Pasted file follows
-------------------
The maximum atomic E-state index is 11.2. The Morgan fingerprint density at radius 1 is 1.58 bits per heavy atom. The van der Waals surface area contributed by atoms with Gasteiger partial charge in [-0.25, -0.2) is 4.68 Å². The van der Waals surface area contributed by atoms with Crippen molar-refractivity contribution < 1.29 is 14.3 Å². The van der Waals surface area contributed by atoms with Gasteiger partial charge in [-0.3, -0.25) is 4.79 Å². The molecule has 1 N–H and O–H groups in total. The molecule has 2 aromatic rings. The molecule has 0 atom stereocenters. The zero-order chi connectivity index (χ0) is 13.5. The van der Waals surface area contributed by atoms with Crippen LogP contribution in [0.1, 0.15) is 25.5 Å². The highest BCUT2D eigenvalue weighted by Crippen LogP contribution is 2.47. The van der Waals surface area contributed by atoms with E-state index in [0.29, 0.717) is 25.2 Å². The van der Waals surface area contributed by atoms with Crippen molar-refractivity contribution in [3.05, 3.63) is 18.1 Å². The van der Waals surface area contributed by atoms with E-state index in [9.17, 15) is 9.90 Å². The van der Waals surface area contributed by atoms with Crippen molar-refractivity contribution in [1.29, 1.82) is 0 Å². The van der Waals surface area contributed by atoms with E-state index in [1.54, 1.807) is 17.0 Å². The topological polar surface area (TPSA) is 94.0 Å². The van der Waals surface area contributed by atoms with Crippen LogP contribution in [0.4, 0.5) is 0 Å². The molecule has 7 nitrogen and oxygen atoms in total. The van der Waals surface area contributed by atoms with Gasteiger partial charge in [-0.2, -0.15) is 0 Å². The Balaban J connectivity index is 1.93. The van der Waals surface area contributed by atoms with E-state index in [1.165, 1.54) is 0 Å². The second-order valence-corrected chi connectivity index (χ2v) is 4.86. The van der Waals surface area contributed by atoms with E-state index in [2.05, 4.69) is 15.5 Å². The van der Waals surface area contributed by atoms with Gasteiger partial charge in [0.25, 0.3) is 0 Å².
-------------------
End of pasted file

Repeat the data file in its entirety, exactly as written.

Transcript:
The maximum atomic E-state index is 11.2. The Morgan fingerprint density at radius 1 is 1.58 bits per heavy atom. The van der Waals surface area contributed by atoms with Gasteiger partial charge in [-0.25, -0.2) is 4.68 Å². The van der Waals surface area contributed by atoms with Crippen molar-refractivity contribution < 1.29 is 14.3 Å². The van der Waals surface area contributed by atoms with Gasteiger partial charge in [-0.3, -0.25) is 4.79 Å². The molecule has 1 N–H and O–H groups in total. The molecule has 2 aromatic rings. The molecule has 0 atom stereocenters. The zero-order chi connectivity index (χ0) is 13.5. The van der Waals surface area contributed by atoms with Crippen LogP contribution in [0.1, 0.15) is 25.5 Å². The highest BCUT2D eigenvalue weighted by Crippen LogP contribution is 2.47. The van der Waals surface area contributed by atoms with E-state index in [0.29, 0.717) is 25.2 Å². The van der Waals surface area contributed by atoms with Crippen molar-refractivity contribution in [3.05, 3.63) is 18.1 Å². The van der Waals surface area contributed by atoms with E-state index in [9.17, 15) is 9.90 Å². The van der Waals surface area contributed by atoms with Crippen molar-refractivity contribution in [1.29, 1.82) is 0 Å². The van der Waals surface area contributed by atoms with E-state index in [1.54, 1.807) is 17.0 Å². The topological polar surface area (TPSA) is 94.0 Å². The van der Waals surface area contributed by atoms with Crippen LogP contribution in [0.4, 0.5) is 0 Å². The molecule has 7 nitrogen and oxygen atoms in total. The van der Waals surface area contributed by atoms with Gasteiger partial charge in [-0.2, -0.15) is 0 Å². The Balaban J connectivity index is 1.93. The van der Waals surface area contributed by atoms with E-state index in [1.165, 1.54) is 0 Å². The second-order valence-corrected chi connectivity index (χ2v) is 4.86. The van der Waals surface area contributed by atoms with E-state index in [2.05, 4.69) is 15.5 Å². The van der Waals surface area contributed by atoms with Gasteiger partial charge in [0.25, 0.3) is 0 Å².